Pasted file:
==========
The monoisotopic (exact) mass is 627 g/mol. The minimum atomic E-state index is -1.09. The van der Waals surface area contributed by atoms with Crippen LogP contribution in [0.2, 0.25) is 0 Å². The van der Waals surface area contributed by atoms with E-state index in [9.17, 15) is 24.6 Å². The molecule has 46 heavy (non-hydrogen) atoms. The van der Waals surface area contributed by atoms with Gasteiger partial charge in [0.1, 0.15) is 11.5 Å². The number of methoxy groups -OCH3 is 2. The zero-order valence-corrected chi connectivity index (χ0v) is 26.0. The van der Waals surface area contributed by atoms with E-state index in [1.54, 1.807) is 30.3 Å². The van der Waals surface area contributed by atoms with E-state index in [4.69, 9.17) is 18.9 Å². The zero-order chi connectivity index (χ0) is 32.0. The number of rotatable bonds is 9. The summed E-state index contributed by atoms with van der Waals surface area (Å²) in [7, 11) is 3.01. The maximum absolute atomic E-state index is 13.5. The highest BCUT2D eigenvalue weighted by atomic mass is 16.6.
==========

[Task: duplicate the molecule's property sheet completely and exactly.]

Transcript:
The monoisotopic (exact) mass is 627 g/mol. The minimum atomic E-state index is -1.09. The van der Waals surface area contributed by atoms with Crippen LogP contribution in [0.2, 0.25) is 0 Å². The van der Waals surface area contributed by atoms with E-state index in [9.17, 15) is 24.6 Å². The molecule has 46 heavy (non-hydrogen) atoms. The van der Waals surface area contributed by atoms with Gasteiger partial charge in [0.1, 0.15) is 11.5 Å². The number of methoxy groups -OCH3 is 2. The zero-order valence-corrected chi connectivity index (χ0v) is 26.0. The van der Waals surface area contributed by atoms with E-state index in [1.54, 1.807) is 30.3 Å². The van der Waals surface area contributed by atoms with E-state index in [4.69, 9.17) is 18.9 Å². The zero-order chi connectivity index (χ0) is 32.0. The number of rotatable bonds is 9. The summed E-state index contributed by atoms with van der Waals surface area (Å²) in [7, 11) is 3.01. The maximum absolute atomic E-state index is 13.5. The highest BCUT2D eigenvalue weighted by atomic mass is 16.6.